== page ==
Key Shakespeare 1: Teaching Shakespeare to 10-14-year-olds. Key Shakespeare 2: Teaching Shakespeare to 14-16-year-olds. By Judith Ackroyd, Jonothan Neelands, Michael Supple and Jo Trowsdale. Hodder amp; Stoughton pound;21.99 each.
These two books set out to provide a progressive course of representative activities for introducing students to Shakespeare. The first covers key stages 2 and 3, the second key stage 4.
Each volume is divided into two sections. Just under half the book presents "transferable activities", addressing four learning strands, such as nar-rative and narrative structure (book 1) and dramatic structure (book 2), which the teacher can adapt for any Shakespeare play, and the rest provides lesson sequences exploring thematic avenues of particular plays.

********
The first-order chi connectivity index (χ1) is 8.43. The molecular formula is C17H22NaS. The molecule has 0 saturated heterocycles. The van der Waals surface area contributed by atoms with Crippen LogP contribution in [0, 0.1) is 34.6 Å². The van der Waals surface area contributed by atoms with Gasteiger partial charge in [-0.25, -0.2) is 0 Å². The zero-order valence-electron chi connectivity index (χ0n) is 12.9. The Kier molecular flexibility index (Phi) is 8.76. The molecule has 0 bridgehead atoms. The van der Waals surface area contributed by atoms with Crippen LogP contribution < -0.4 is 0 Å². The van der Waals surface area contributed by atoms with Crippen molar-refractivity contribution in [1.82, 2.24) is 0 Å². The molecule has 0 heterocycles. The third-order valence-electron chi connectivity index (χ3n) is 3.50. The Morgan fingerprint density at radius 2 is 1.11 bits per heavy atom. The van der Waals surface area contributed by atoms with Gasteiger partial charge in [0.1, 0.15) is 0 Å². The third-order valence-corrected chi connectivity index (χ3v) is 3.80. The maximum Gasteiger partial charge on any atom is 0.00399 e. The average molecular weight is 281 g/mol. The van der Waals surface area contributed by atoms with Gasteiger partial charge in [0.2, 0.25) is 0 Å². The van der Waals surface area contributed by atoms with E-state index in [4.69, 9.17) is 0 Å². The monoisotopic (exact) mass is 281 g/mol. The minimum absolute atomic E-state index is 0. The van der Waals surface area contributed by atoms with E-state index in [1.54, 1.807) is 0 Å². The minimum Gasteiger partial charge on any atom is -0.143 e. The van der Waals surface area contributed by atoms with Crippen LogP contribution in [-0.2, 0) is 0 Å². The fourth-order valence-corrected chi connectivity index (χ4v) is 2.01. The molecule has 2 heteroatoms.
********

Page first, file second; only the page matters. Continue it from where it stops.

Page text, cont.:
Some resources offer a com-plete teaching package, leaving the teacher as a resource man-ager with little need for indivi-dual initiatives. Key Shake-speare is not that kind of prod-uct. The teacher is expected to be an active collaborator, trans-ferring, expanding or adapting the scheme to suit different plays and needs. Using it effectively will entail hard work. Indifferent design and stodgy prose do not make things easier.
The obstacles can be extreme. The teaching framework on Macbeth in book 2 has a section on Macbeth's soliloquy beginning "This supernatural soliciting" and ending "nothing is but what is not", which is the most difficult speech in the play. A task for students asks: "What is nothing and what is not?" This is a question to perplex philosophers, let alone key stage 4 students. In King Lear it taxed Shakespeare himself.
Most of the work is more accessible than that, but never a teacher's joyride. But the books are full of imaginative ideas, with clear and worthwhile aims. Teachers with the stamina and creativity to use them as a springboard will find much to stimulate their students.
Peter Hollindale is a reader in English and educational studies at the University of York